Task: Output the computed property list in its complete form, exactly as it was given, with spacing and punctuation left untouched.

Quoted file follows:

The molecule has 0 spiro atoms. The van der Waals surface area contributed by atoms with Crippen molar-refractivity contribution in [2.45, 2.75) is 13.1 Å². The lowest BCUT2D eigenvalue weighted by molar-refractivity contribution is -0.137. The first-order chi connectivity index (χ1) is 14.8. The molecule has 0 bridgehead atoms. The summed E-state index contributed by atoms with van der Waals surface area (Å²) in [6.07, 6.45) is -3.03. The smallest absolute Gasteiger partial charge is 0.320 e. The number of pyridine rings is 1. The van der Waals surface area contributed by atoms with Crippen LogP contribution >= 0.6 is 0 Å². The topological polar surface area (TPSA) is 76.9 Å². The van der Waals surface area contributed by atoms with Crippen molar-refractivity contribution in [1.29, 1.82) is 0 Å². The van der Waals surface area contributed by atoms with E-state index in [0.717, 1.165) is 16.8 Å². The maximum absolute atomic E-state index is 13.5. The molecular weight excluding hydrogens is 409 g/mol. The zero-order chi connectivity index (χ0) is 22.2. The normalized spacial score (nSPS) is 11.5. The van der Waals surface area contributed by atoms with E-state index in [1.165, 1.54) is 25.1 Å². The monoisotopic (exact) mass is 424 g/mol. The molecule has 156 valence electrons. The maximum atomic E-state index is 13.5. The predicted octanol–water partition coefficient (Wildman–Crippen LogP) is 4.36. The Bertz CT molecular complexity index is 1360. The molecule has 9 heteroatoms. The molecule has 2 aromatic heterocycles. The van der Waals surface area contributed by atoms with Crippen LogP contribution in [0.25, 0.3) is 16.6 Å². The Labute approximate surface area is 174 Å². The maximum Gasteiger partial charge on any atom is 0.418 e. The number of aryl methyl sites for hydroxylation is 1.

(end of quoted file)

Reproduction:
The molecule has 0 spiro atoms. The van der Waals surface area contributed by atoms with Crippen molar-refractivity contribution in [2.45, 2.75) is 13.1 Å². The lowest BCUT2D eigenvalue weighted by molar-refractivity contribution is -0.137. The first-order chi connectivity index (χ1) is 14.8. The molecule has 0 bridgehead atoms. The summed E-state index contributed by atoms with van der Waals surface area (Å²) in [6.07, 6.45) is -3.03. The smallest absolute Gasteiger partial charge is 0.320 e. The number of pyridine rings is 1. The van der Waals surface area contributed by atoms with Crippen LogP contribution >= 0.6 is 0 Å². The topological polar surface area (TPSA) is 76.9 Å². The van der Waals surface area contributed by atoms with Crippen molar-refractivity contribution in [1.29, 1.82) is 0 Å². The van der Waals surface area contributed by atoms with E-state index in [0.717, 1.165) is 16.8 Å². The maximum absolute atomic E-state index is 13.5. The molecular weight excluding hydrogens is 409 g/mol. The zero-order chi connectivity index (χ0) is 22.2. The normalized spacial score (nSPS) is 11.5. The van der Waals surface area contributed by atoms with E-state index in [1.165, 1.54) is 25.1 Å². The monoisotopic (exact) mass is 424 g/mol. The molecule has 156 valence electrons. The maximum atomic E-state index is 13.5. The predicted octanol–water partition coefficient (Wildman–Crippen LogP) is 4.36. The Bertz CT molecular complexity index is 1360. The molecule has 9 heteroatoms. The molecule has 2 aromatic heterocycles. The van der Waals surface area contributed by atoms with Crippen LogP contribution in [0.25, 0.3) is 16.6 Å². The Labute approximate surface area is 174 Å². The maximum Gasteiger partial charge on any atom is 0.418 e. The number of aryl methyl sites for hydroxylation is 1.